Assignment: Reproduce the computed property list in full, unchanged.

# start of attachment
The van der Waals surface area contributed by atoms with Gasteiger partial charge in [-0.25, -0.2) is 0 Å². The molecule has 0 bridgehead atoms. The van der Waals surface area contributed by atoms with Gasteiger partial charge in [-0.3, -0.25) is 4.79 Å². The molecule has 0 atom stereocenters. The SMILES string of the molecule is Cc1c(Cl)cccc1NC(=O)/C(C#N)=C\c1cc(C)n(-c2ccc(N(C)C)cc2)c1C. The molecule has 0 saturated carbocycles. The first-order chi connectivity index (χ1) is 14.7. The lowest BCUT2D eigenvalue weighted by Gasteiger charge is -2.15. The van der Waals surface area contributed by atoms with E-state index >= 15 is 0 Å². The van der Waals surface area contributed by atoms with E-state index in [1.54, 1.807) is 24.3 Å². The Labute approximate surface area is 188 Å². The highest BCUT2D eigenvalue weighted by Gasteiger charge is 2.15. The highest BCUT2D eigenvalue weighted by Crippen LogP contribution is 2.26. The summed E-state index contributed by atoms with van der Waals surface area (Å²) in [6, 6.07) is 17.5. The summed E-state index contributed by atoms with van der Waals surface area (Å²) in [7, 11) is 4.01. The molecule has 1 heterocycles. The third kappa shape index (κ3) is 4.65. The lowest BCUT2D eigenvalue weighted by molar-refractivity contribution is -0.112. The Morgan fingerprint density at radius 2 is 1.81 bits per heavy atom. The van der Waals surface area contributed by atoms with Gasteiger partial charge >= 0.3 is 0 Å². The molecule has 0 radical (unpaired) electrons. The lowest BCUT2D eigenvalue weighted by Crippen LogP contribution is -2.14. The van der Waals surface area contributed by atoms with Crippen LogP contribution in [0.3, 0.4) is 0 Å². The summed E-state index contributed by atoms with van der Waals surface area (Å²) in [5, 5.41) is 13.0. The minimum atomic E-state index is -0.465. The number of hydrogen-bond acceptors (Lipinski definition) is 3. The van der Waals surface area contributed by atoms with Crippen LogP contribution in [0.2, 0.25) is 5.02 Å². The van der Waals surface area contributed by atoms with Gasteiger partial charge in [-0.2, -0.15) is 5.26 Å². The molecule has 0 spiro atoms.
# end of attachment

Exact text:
The van der Waals surface area contributed by atoms with Gasteiger partial charge in [-0.25, -0.2) is 0 Å². The molecule has 0 bridgehead atoms. The van der Waals surface area contributed by atoms with Gasteiger partial charge in [-0.3, -0.25) is 4.79 Å². The molecule has 0 atom stereocenters. The SMILES string of the molecule is Cc1c(Cl)cccc1NC(=O)/C(C#N)=C\c1cc(C)n(-c2ccc(N(C)C)cc2)c1C. The molecule has 0 saturated carbocycles. The first-order chi connectivity index (χ1) is 14.7. The lowest BCUT2D eigenvalue weighted by Gasteiger charge is -2.15. The van der Waals surface area contributed by atoms with E-state index >= 15 is 0 Å². The van der Waals surface area contributed by atoms with E-state index in [1.54, 1.807) is 24.3 Å². The Labute approximate surface area is 188 Å². The highest BCUT2D eigenvalue weighted by Gasteiger charge is 2.15. The highest BCUT2D eigenvalue weighted by Crippen LogP contribution is 2.26. The summed E-state index contributed by atoms with van der Waals surface area (Å²) in [6, 6.07) is 17.5. The summed E-state index contributed by atoms with van der Waals surface area (Å²) in [7, 11) is 4.01. The molecule has 1 heterocycles. The third kappa shape index (κ3) is 4.65. The lowest BCUT2D eigenvalue weighted by molar-refractivity contribution is -0.112. The Morgan fingerprint density at radius 2 is 1.81 bits per heavy atom. The van der Waals surface area contributed by atoms with Gasteiger partial charge >= 0.3 is 0 Å². The molecule has 0 radical (unpaired) electrons. The lowest BCUT2D eigenvalue weighted by Crippen LogP contribution is -2.14. The van der Waals surface area contributed by atoms with Crippen LogP contribution in [0.3, 0.4) is 0 Å². The summed E-state index contributed by atoms with van der Waals surface area (Å²) in [5, 5.41) is 13.0. The minimum atomic E-state index is -0.465. The number of hydrogen-bond acceptors (Lipinski definition) is 3. The van der Waals surface area contributed by atoms with Crippen LogP contribution in [0.2, 0.25) is 5.02 Å². The van der Waals surface area contributed by atoms with Gasteiger partial charge in [-0.2, -0.15) is 5.26 Å². The molecule has 0 spiro atoms.